|Miller, Perry - MONTANA STATE UNIV|
Submitted to: Agronomy Journal
Publication Type: Peer Reviewed Journal
Publication Acceptance Date: June 2, 2004
Publication Date: March 15, 2005
Citation: Nielsen, D.C., Unger, P.W., Miller, P.R. 2005. Efficient water use in dryland cropping systems in the Great Plains. Agronomy Journal. 97:364-372. Interpretive Summary: The Great Plains of North America is dominated by a semiarid climate characterized by limited precipitation that is highly variable. Successful rainfed (unirrigated) farming systems must make efficient use of this limited and variable precipitation. This paper reviews practices that increase the efficiency with which precipitation is stored in the soil and used by the cropping system, and reviews three case studies of continuous cropping (no fallow period) from the northern, central, and southern Great.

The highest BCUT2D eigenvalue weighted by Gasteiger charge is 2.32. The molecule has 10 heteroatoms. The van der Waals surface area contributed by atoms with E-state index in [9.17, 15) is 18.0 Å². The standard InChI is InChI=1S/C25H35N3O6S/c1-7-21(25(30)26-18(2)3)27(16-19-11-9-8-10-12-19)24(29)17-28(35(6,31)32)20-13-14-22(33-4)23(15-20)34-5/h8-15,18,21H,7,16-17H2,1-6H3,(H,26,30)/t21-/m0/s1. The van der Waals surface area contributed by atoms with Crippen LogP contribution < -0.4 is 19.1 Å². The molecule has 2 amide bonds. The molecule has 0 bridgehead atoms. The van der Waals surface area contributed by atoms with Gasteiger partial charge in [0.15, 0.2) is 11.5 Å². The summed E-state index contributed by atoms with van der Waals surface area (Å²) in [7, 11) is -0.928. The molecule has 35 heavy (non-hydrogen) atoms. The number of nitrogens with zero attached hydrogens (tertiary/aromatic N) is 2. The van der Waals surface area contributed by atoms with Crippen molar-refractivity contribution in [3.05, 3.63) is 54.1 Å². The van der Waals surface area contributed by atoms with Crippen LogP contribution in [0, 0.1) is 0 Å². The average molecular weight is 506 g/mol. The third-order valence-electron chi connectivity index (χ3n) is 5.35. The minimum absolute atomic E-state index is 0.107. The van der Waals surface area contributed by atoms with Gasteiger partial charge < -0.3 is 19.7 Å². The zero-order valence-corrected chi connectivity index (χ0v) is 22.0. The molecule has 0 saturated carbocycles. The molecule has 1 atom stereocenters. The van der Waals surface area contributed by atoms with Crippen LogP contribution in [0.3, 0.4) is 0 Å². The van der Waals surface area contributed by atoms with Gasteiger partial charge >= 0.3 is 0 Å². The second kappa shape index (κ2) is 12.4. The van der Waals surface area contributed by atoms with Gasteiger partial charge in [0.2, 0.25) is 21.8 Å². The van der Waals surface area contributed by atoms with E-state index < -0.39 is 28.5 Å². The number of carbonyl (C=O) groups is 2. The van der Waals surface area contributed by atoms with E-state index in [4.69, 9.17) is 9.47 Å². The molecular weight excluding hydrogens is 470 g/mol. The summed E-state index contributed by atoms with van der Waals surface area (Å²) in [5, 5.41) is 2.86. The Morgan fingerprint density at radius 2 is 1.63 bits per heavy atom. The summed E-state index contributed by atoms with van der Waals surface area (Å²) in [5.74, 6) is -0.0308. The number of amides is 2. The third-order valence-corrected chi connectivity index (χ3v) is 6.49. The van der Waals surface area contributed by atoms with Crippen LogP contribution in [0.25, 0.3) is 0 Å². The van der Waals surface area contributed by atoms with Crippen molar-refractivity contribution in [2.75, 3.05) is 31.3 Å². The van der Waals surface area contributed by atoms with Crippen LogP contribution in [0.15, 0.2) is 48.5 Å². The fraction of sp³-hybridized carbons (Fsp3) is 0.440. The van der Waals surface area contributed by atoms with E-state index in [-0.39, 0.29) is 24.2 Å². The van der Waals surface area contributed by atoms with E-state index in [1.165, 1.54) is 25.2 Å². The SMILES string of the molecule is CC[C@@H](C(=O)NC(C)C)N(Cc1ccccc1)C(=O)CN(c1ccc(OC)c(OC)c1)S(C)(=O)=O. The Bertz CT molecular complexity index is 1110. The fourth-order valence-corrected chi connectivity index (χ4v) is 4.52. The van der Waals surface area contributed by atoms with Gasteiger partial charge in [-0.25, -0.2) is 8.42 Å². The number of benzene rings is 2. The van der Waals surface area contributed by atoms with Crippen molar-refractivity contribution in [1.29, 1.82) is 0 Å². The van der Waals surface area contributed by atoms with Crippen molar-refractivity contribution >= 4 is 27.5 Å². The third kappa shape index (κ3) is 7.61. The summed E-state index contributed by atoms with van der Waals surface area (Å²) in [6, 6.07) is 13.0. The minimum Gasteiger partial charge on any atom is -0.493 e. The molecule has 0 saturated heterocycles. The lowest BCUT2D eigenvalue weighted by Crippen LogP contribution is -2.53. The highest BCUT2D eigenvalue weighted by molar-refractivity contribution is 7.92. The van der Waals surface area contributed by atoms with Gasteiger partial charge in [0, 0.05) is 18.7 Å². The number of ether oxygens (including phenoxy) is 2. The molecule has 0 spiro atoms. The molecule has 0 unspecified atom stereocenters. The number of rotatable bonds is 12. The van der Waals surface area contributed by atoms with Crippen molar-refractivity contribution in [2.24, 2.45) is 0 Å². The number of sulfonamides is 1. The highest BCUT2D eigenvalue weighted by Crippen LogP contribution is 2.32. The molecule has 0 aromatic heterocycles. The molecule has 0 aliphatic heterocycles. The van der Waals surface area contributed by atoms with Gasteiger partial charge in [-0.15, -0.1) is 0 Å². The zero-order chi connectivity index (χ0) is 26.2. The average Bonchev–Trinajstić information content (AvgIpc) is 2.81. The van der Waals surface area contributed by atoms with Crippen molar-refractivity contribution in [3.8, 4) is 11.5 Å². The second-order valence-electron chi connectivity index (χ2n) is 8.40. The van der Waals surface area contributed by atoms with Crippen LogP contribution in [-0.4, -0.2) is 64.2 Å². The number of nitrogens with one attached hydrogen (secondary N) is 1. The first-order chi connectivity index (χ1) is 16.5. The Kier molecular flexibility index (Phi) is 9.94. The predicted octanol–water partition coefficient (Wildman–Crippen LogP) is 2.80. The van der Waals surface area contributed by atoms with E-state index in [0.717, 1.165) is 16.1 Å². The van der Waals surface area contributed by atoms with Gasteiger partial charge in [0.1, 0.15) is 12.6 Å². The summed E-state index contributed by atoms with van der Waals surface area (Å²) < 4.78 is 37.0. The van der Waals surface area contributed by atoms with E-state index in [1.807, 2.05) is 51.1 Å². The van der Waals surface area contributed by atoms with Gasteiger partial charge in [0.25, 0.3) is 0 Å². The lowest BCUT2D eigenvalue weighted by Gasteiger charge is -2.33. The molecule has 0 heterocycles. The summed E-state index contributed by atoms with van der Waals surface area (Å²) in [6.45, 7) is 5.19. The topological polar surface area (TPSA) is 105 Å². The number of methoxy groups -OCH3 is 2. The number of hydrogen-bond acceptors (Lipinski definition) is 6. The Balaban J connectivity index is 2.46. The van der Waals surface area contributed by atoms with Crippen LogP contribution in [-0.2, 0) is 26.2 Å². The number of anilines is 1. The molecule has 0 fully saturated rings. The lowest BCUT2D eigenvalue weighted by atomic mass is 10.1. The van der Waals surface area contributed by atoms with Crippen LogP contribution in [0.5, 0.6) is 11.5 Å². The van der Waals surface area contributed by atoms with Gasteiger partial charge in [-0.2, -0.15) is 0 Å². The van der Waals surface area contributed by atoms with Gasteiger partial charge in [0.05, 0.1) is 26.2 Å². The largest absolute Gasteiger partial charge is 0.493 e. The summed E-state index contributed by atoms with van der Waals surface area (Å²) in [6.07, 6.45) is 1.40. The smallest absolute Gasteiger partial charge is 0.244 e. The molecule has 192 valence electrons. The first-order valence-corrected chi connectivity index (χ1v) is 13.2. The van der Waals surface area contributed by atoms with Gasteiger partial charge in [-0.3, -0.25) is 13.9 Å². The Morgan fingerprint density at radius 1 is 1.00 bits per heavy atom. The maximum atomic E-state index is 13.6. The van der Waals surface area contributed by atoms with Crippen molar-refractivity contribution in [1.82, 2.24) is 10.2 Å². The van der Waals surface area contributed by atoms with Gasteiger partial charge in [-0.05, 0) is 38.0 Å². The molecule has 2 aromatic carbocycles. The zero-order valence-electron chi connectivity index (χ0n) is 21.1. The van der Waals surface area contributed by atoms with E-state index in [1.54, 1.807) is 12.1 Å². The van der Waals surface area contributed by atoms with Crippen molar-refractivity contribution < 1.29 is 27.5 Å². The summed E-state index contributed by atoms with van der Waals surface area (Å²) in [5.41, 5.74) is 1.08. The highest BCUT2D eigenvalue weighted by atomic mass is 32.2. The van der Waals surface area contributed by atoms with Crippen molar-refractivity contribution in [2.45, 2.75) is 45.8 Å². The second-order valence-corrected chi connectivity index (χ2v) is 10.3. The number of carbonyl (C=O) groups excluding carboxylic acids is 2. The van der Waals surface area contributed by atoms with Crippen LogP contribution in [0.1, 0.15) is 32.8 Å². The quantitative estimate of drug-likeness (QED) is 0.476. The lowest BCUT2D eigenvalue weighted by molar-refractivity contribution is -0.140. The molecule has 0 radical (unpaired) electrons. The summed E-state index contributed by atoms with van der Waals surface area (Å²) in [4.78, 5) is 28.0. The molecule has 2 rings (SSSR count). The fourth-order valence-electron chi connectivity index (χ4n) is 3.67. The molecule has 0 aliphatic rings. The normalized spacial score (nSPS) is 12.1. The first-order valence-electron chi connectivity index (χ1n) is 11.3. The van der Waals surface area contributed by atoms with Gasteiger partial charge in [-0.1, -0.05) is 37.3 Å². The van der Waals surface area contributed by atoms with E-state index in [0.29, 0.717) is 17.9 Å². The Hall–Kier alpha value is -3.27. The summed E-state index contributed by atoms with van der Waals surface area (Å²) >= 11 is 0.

Technical Abstract: Successful dryland crop production in the semiarid Great Plains of North America must make efficient use of precipitation that is often limited and erratic in spatial and temporal distribution. Water use efficiency and precipitation use efficiency increase with residue management practices that increase precipitation storage efficiency, soil surface alterations that reduce runoff, cropping sequences that minimize fallow periods, and use of appropriate management practices for the selected crop. Precipitation use efficiency (PUE) on a mass-produced basis is highest for systems producing forage and lowest for rotations with a high frequency of oilseed crops. Throughout the Great Plains region, PUE decreases with decreasing latitude for rotations of similar make-up of cereals, pulses, oilseeds, and forages. Forage systems in the southern Great Plains appear to be highly efficient when PUE is computed on a price-received basis. In general across the Great Plains, increasing intensity of cropping increases PUE on both a mass-produced basis and on a price-received basis.